Lethbridge Herald, The (Newspaper) - August 15, 1973, Lethbridge, Alberta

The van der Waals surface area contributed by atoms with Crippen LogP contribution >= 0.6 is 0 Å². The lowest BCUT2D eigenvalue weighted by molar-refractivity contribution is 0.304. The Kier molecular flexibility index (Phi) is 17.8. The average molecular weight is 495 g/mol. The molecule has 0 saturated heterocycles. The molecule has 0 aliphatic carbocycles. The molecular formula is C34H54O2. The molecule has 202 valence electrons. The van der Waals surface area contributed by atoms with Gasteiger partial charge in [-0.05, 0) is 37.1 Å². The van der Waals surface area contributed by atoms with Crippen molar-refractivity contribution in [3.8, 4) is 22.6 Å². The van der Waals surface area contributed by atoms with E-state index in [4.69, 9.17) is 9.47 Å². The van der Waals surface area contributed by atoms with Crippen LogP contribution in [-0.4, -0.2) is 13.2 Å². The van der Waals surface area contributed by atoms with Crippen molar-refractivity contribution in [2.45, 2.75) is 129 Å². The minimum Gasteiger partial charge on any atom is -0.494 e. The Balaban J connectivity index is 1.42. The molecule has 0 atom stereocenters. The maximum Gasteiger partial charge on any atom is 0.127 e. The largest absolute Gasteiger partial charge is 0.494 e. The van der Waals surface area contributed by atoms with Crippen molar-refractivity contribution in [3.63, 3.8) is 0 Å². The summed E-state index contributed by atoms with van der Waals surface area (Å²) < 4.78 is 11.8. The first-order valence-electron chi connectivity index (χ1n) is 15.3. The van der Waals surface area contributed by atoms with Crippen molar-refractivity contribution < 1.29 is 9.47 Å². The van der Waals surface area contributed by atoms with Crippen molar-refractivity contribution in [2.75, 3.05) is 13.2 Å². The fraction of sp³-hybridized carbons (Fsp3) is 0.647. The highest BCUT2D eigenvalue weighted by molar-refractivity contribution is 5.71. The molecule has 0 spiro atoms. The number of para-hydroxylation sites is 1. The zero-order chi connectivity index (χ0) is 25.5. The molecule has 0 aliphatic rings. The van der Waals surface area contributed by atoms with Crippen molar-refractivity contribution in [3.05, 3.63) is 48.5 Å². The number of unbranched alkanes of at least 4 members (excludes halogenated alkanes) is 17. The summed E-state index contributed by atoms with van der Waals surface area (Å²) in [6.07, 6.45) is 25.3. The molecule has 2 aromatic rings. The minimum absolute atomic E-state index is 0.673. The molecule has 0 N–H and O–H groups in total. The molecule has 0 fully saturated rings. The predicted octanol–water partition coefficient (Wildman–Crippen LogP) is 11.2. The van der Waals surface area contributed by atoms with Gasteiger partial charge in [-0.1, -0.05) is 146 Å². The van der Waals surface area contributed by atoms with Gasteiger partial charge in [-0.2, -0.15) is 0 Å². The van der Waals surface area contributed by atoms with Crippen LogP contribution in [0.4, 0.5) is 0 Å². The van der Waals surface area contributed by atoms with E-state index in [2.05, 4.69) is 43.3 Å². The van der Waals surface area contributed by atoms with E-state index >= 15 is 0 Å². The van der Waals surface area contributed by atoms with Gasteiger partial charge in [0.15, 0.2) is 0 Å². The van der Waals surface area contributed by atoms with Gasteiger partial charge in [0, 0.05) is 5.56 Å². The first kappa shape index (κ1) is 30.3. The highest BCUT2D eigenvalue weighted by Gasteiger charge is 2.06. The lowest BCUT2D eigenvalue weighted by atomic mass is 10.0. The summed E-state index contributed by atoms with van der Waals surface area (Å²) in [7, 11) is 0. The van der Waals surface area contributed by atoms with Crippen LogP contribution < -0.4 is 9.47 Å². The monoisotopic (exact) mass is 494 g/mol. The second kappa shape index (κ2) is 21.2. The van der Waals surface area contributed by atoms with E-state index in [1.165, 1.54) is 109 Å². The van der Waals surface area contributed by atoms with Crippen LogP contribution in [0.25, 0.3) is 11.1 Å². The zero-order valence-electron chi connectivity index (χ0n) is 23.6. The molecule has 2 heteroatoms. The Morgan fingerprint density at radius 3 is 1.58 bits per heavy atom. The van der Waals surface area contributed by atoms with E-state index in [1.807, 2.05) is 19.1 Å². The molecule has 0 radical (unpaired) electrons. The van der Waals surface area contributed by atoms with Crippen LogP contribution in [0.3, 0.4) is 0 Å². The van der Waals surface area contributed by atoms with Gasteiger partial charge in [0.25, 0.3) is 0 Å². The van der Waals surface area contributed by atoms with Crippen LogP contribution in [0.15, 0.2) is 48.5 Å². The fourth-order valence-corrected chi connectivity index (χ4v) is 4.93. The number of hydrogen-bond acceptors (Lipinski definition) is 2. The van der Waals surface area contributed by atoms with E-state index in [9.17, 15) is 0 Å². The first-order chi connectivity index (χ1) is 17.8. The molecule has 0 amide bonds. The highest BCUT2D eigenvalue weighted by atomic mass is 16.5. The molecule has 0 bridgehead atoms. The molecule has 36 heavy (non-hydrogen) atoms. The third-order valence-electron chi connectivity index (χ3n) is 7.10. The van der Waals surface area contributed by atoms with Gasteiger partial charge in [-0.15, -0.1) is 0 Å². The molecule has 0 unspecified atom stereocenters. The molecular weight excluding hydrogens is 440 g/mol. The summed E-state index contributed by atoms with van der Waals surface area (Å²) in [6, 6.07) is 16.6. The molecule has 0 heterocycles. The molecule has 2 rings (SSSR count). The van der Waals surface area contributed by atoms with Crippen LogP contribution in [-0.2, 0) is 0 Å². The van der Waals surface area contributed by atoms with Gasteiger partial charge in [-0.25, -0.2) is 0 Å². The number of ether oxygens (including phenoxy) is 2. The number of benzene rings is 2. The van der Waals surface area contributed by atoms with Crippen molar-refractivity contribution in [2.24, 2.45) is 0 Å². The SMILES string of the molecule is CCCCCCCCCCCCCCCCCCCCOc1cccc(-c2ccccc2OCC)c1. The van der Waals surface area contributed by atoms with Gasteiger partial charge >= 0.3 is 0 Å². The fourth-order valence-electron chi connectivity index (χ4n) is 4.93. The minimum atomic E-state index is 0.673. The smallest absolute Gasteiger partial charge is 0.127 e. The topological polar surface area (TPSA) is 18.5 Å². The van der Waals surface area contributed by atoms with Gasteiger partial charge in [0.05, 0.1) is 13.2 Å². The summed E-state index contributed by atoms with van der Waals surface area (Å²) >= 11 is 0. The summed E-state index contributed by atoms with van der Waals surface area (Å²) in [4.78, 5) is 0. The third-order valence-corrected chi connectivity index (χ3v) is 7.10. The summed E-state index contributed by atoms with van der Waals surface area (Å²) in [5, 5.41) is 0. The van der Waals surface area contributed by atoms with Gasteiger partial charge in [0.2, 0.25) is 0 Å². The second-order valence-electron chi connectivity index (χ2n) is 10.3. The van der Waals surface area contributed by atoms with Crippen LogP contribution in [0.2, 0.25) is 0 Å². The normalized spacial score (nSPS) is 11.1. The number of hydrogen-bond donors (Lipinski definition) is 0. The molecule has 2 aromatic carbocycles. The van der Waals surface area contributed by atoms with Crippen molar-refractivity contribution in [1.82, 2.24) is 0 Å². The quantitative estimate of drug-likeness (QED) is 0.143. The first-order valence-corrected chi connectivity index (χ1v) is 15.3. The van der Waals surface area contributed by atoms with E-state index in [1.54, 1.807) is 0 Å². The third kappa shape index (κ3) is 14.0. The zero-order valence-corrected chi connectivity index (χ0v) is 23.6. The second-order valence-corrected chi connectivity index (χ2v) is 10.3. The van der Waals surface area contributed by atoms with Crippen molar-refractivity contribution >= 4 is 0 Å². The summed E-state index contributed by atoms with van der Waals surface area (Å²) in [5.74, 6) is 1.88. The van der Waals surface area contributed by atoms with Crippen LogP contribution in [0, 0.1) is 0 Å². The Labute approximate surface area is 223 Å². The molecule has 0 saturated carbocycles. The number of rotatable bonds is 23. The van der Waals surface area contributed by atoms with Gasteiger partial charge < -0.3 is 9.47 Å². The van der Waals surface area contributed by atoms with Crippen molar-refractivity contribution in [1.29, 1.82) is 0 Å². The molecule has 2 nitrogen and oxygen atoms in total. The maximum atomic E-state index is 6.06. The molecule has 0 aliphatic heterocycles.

40 THE LETHBRIDQE HERALD Auguit 1973 New terrorist rears its head UNIQUE This crchiteclually designed horns features U Circular stairway 2 natural open ft Family room 4 sq. ff. of modern trend living 9 Scenic Mountain View 3 bedroomi Study Private entrance patio Patio off dinmg room Patio off master bedroom Call ROGER HANOLEY 345-3534 Phont 345-3039 CLIVER-HANDLEY REAL ESTATE COALDALE Christian Science Monitor Lebanon new international terrorist organiza- tion with anti- and anarchist tendenc- ies may now be operating on a worldwide Western and Arab analysts here believe. This is tiieir tentative conclu- sion as they study the recent murders at Athens airport and the July skyjacking of the Japan Airlines jumbo Jet. What remains a total mystery here is who may be the or of the hypotheti- cal which in projections here has begun to resemble the organization created 300 SUNGLASSES to choose from AVAILABLE IN YOUR RX in the imagination of the late Ian Fleming for his James Bond novels. A Greek examining magis- trate is now processing willful homicide charges against the two young Arab men who kill- ed three persons and injured 55 others in the August 5 grenade and machine gun attack inside the airport terminal at In Beirut. Lebanese Prime Minister Takieddine Solh told newsmen that checks of Beirut airport police records and Pal- estinian circles here showed that neither of the two Arabs flew to Athens from Beirut. Greek police had said one of the men had done so. Greek government spokesmen have denied that the Palestine Liberation Organization emissary sent to Athens by PLO headquarters in Damascus belongs to the secret Black September organization. Earl- Greek police had said the two attackers claimed Black September membership. names in the Athens reports have now been changed to Riad Shafik Hussein and Talal Al- Khaled. First reports named them as Juhad Muhammad and Talaat On Aug. 8 the Beirut news- paper Al-Nahar published a statement from a self-styled guerrilla group calling itself the suicide It also used the name Yous- after Youssef one of three PLO officials mur- dered by Israeli forces in a night raid on Beirut last April 10. Addressed to the of the United the enth suicide statement have discovered that in order to make you under- stand us and realize our right to live we must begin to de- fend ourselves against all those who seek to exterminate us. have decided to adopt your criminal methods and teach the first lesson to the peo- ple undertaking an ex- termination campaign against Sears BACK-TOuSCHOOL FASHIONABLE GWG SLACKS reg. and G.W.G. Bags cuff aer- ylic. Never needs Ironing. In colors of navy and camel. Sizes 7 to 18. MEN'S GWG KNIT SLACKS reg. G.W.G. price Famous G.W.G. slacks are made of polyester knit so they can be washed. They come in trim fit flare and waist sizes 28 to 40. Available in summer shades of blue. Patterns are geometric and stripes. 'i tine STCCE Daily from t. p.m. Thursday and Friday a.m. p.m. Onlrt Villaa. Mall. T.l.phMi. 331.9231. Serious about being Shouldn't be much difficulty L prof Beginning writers with suffi- cient talent and determination should have little difficulty get- ting their work says a University of Lethbridge Eng- lish professor. Dr. Bill says there are dozens of literary magazines and periodicals all across Can- eagerly seeking good work from novice writers. In he has an extensive list of just such which is available to any of his students serious about publishing their work. In many founded in an at- tempt to foster the emerging operate on a shoe-string budget. Editors could not afford to purchase articles from es- tablished even if they wanted to do so. The English professor is quick to point out that visions of wealth from such magazines might provide stimulation for an author's but are hardly likely to become a real- ity. The majority of the little magazines pay nothing for arti- cles accepted. For budding au- the remuneration lies in the ego-boosting experience of seeing a poem or story in print. A poet Dr. Latta is working on an anthology of his which he hopes to have accepted for publication soon. he has had poems published in such periodicals as Queens Prism Canadian Wascapa Review and the Kan- sas Quarterly. Dr. Latta is no stranger to the process of submitting countless hopeful works for that's how he be- gan as a writer himself. Canadian poets even those are nationally known live off incomes from their poetry says Dr. putting the beginning writer's penury in the proper perspective. Even poets as pop- u'ar as Earle Birney or Irving Layton are not sitting back and resting on their they must augment their earn- ings from the sales of their work by taking writers-in-resi- dence positions or by going on the lecture circuit across Can- ada. important thing for the beginning writer is to work con- stantly for an improved prod- a better poem or short explains Dr. Latta. in many seeing an .arti- cle in print is the kind of re- ward or encouragement needed for a young artist to keep striv- ing for better-written admits the thsre is a danger that a young writer will attempt to into before he is ready or will tend to be too easDy satisifed with inferior just be- cause some of them have been published by a magazine. But Dr. Latta believes a striv- ing writer who is serious about his craft will not be easily se- duced into producing work be- neath his capabilitiss. In his own the pro- fessor is more than just a day If he will admit that he would like to be- come recognized as a national- ly-known poet. Born and raised in the Dr. Latta confesses to a reluc- tance to be misinterpreted as a newcomer who professes his opinions far and wide after only a few years residence in Cana- da. He and his family moved to Canada in 19S5 and became Canadian citizens three years in what Dr. Latta describes as transition by a significant uprooting which was a though so much of my posiry is personal rather than he am still reluctant to actually write as if I were a 'Canadian poet.' It is easier to react to a to if you have always lived He fears that if he were to write a poem protecting or de- scribing a certain aspect of Canadian those who know his American background might discount his response as an in- valid view of the or at not a typically Canadian view. POSITIVE Interested in writing since he was a youth. Dr. Latta first wrote short then gradu- ally switched his emphasis to which he now finds more exciting and rewarding. He says the climate for writ- ers in Canada is becoming more positive and encouraging all the time. He cites the recenot for an Alberta novel- launched by the provincial department of youth and as a beneficial venture. He is currently a novel based on the life of Koo- tenay and may even enter it in the provincial con- test if it is completed in time. he learn the techniques available to them by reading other au- thors. At the young poet may begin by trying to write like someone he admires. But his work will reflect the unique effect his own ex- periences have made on his Poets seem to be as are writers in any form charac- terized by a sensitive says Dr. and they are of- ten extremely aware of death as an inevitable and omni- present factor of life. wouldn't say they are over- ly or obsessed with appends Dr. Latta. Per- haps they are just more aware of the preciousness and beauty of The attitude which drives writers to create is expressed in a passage from one of Dr. Latta's write a poem to express to create a permanence which will include They cheered but really didn't know tvhv By WILLIAM C. MANN Afghanistan This placid mountain vil- lage sent 80 men to the capi- tal of Kabul to cheer the birth of the Republic of Afghanis- tan. Like most of Afghanistan's the people of Istalif didn't know why they were rejoicing. To it was something king is dead. Long live the heard about it over our transistor said a tur- baned young looking across a stream-dissected val- ley that protects his village. told us about tha re- and said we should be happy. We were happy. The eight sections of the village held meetings and chose 10 rmo each to go and cheer. But there wasn't a big cle- bration Many tourists who go to Ka- bul make the 25-mile trip to Istalif to buy the blue-glazed ceramic for which it is known in the Kabul valley. Istalif rises up the moun- tainside from the clear and gurgling which give its citizens water for washing and bathing. It has no electricity. The hotel used to have a diesel but it doesn't work any longer. silent pines surround the mud-housed which once glistened white in the Af- ghanistan sun. The whitewash wore off and the villagers lost interest in repainting. It is a village like thousands in Afghanistan where most peopb can neither read nor write and earn a week for tl'.ieir labors. Yet a bearded sitting cross-legged in his who had known no other king than Mohammed Zahir said he was sorry for his deposed reputed one of the world's richest men. OVERTHREW KING Former premier Sardar Mo- hammad a prince in his own right and die king's overthew the king July 17 in a military- backed coup. Ke proclaimed a ending Zahir's 40- year renn. Daud was premier from 1953 until Zahir Shah muscled him out in 1963. hopes for Afgha- nistan become hopes for the village multiplied a thousand times. They are the hopes Daud must deal with to main- tain support of Afghans. most of the people don't matter in Af- said a Western diplomat in Kabul. im- mediate loyalties are to tribal clans. coup was mounted by a relatively small group of peoole with no concern over public opinion. They had the support of key officers and key tribal leaders. They had the acceptance of the In Daud's govern- ment through the to drive down prices by decree. Prices went down also in but not because of government pressure.